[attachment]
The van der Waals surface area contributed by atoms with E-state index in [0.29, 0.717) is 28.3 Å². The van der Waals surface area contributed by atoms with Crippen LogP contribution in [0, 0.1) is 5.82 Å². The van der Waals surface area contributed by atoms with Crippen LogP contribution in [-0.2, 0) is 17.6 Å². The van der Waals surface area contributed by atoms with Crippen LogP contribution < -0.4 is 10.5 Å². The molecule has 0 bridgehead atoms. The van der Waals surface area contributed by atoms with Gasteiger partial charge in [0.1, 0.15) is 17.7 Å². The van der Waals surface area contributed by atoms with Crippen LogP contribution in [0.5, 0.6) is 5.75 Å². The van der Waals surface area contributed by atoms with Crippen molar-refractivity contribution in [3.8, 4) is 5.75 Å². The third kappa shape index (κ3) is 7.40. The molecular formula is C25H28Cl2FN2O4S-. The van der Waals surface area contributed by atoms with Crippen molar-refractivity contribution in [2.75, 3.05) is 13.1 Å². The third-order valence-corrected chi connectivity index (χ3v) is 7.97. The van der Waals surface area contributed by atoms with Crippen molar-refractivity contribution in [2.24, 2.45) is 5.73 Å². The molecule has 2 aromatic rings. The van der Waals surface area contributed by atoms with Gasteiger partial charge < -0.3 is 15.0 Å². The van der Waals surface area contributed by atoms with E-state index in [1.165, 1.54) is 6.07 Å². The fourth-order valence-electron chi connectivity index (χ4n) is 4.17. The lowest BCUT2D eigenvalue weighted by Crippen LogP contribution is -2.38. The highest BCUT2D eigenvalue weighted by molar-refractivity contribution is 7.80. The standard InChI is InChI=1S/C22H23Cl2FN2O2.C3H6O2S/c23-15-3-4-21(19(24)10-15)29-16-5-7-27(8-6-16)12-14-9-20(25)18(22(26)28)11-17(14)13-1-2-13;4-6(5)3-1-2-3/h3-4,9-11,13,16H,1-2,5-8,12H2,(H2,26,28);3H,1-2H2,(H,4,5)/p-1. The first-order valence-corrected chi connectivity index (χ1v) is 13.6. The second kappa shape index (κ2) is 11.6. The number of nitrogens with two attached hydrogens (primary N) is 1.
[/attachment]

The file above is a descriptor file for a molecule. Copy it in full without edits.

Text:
The van der Waals surface area contributed by atoms with E-state index in [0.29, 0.717) is 28.3 Å². The van der Waals surface area contributed by atoms with Crippen LogP contribution in [0, 0.1) is 5.82 Å². The van der Waals surface area contributed by atoms with Crippen LogP contribution in [-0.2, 0) is 17.6 Å². The van der Waals surface area contributed by atoms with Crippen LogP contribution < -0.4 is 10.5 Å². The molecule has 0 bridgehead atoms. The van der Waals surface area contributed by atoms with Gasteiger partial charge in [0.1, 0.15) is 17.7 Å². The van der Waals surface area contributed by atoms with Crippen LogP contribution in [0.5, 0.6) is 5.75 Å². The van der Waals surface area contributed by atoms with Crippen molar-refractivity contribution in [3.8, 4) is 5.75 Å². The third kappa shape index (κ3) is 7.40. The molecular formula is C25H28Cl2FN2O4S-. The van der Waals surface area contributed by atoms with Crippen molar-refractivity contribution in [2.75, 3.05) is 13.1 Å². The third-order valence-corrected chi connectivity index (χ3v) is 7.97. The van der Waals surface area contributed by atoms with Crippen molar-refractivity contribution in [2.24, 2.45) is 5.73 Å². The molecule has 2 aromatic rings. The van der Waals surface area contributed by atoms with Gasteiger partial charge < -0.3 is 15.0 Å². The van der Waals surface area contributed by atoms with E-state index in [1.165, 1.54) is 6.07 Å². The fourth-order valence-electron chi connectivity index (χ4n) is 4.17. The lowest BCUT2D eigenvalue weighted by Crippen LogP contribution is -2.38. The highest BCUT2D eigenvalue weighted by molar-refractivity contribution is 7.80. The standard InChI is InChI=1S/C22H23Cl2FN2O2.C3H6O2S/c23-15-3-4-21(19(24)10-15)29-16-5-7-27(8-6-16)12-14-9-20(25)18(22(26)28)11-17(14)13-1-2-13;4-6(5)3-1-2-3/h3-4,9-11,13,16H,1-2,5-8,12H2,(H2,26,28);3H,1-2H2,(H,4,5)/p-1. The first-order valence-corrected chi connectivity index (χ1v) is 13.6. The second kappa shape index (κ2) is 11.6. The number of nitrogens with two attached hydrogens (primary N) is 1.